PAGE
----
Discussions By Condition: Medical Errors

Also misdiagnosed

Posted In: Medical Errors 1 Replies
  • Posted By: Anonymous
  • November 17, 2010
  • 00:00 AM

A few months ago, while I was on antidepressants, I was admitted to the hospital in a pretty bad condition...I couldn't sleep, had intense hyperactivity, and it almost seemed like I was living in a "dream world". During this time, my personality seemed to have changed...I became extremely spontaneous and irritable; tonnes of topics that never interested me before, started to interest me; I had intense mood swings; and I said a lot of things that I wouldn't have normally said. This episode matched another episode I had experienced almost a year ago, in April and May of 2009 (during that episode, I hadn’t been admitted to any hospital or anything, but my antidepressants were changed and I was given anti-psychotics for a while). Once in the hospital, "doctors" were quick to diagnose me with bipolar disorder...a diagnosis which later proved completely erroneous. I was in a college far away from home during that time, and about a week after staying in the hospital, I decided to return to my hometown... I felt a familiar environment would help me recover faster from the symptoms I was having. Back in my hometown, a doctor here initially agreed to the diagnosis I had been given. Nevertheless, I did not...I had the feeling that the antidepressants I had taken had given me all the symptoms I experienced (I had stopped taking them back in the hospital, but some adverse symptoms were still present). However, I did make an agreement with my doctor: I would take a really small dose of a mood stabilizer for a few weeks...the small dosage would only help with temporary symptoms...if I really had bipolar disorder, then it would not be enough

A few weeks later, I was back to my old self...I could sleep well enough, had the right amount of energy, and had the same interests as before. My mood however seemed a little bit low...I attributed that to having stopped my antidepressants cold-turkey back in the hospital. With time, my mood increased to a more or less normal level.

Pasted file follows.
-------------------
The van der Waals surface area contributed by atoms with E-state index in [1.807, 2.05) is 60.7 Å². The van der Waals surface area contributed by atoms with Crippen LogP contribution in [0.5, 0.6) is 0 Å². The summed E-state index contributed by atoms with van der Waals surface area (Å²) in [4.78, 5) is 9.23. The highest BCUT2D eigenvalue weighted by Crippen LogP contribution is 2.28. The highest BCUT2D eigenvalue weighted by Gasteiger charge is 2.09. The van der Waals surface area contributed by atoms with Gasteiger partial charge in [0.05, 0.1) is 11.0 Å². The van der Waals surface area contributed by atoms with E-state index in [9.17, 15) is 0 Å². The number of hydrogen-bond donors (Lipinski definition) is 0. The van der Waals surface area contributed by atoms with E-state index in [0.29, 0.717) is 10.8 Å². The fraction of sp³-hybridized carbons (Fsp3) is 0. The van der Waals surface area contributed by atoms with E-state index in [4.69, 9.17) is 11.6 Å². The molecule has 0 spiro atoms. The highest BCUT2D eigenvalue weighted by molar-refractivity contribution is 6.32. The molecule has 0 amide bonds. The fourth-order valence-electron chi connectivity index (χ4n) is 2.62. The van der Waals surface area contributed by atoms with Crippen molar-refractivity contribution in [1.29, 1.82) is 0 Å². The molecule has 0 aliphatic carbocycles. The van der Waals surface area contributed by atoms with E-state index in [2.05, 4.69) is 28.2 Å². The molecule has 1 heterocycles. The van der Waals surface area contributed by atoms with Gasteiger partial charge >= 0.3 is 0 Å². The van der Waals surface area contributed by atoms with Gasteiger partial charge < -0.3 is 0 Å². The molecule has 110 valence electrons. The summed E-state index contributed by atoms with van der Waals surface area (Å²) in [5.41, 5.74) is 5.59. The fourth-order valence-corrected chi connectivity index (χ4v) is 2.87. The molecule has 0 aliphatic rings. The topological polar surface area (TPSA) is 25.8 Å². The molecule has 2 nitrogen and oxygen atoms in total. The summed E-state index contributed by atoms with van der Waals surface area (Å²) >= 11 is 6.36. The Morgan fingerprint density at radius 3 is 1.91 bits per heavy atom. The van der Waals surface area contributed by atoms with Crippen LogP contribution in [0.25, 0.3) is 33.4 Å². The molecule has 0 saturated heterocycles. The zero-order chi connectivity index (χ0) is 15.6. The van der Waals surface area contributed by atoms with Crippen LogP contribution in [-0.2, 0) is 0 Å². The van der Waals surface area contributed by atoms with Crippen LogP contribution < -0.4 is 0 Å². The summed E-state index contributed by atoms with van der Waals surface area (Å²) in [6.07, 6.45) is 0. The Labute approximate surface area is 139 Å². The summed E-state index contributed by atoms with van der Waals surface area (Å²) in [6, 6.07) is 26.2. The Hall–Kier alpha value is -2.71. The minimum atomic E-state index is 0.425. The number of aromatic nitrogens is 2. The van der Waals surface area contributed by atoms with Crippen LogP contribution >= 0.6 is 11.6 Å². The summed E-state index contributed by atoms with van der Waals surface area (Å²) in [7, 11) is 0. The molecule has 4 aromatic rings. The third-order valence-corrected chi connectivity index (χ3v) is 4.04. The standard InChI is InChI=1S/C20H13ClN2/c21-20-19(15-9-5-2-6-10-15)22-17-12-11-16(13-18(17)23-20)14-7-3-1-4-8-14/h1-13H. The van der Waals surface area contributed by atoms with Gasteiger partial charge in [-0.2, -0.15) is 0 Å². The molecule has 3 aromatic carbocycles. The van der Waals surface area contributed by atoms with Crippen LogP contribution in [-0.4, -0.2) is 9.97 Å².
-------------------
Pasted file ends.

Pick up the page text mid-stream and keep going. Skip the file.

Eight months later, I can say that I don’t have bipolar disorder, nor am I depressed. The doctor here would agree to that too, even though my case seems to perplex him. According to him, I’m an abnormal case...he attributes the symptoms I had to stress. I, however, attribute them to antidepressants. A bit of research showed me that the type of antidepressants I had been on (SSRIs) increase serotonin levels in the brain. It is an unbalance in serotonin levels that has been theorized to cause the symptoms of bipolar disorder. Therefore I believe that the antidepressants I was on, caused me symptoms that were mistaken with those of bipolar disorder. The doctor here doesn’t seem to agree on me with that...according to him, even though antidepressants do increase serotonin levels, autoreceptors would control this in non-bipolar patients. Yet I wonder if after a certain amount, serotonin can’t be regulated in any person’s brain. If serotonin regulation is analogical to sand passing through a filter, there would a point in which adding more sand would make the filter overflow.

It is worrisome how similar experiences as mine have happened to a lot of people (some of which I know in person, and others which I’ve read about on the internet). In a huge majority of the cases, people diagnosed with bipolar disorder while on antidepressants end up taking medication for bipolar disorder the rest of their life (furthermore, if they continue taking antidepressants, their condition might get worse) ...it is possible that in some cases this diagnosis might be true; but I believe that if I was misdiagnosed, many other people might be too (and not know about it).

I guess I’ve learnt that Depression can only be cured by sorting out things that initially caused the problem, and not by medication...

http://misdiagnosedbipolar.weebly.com/index.html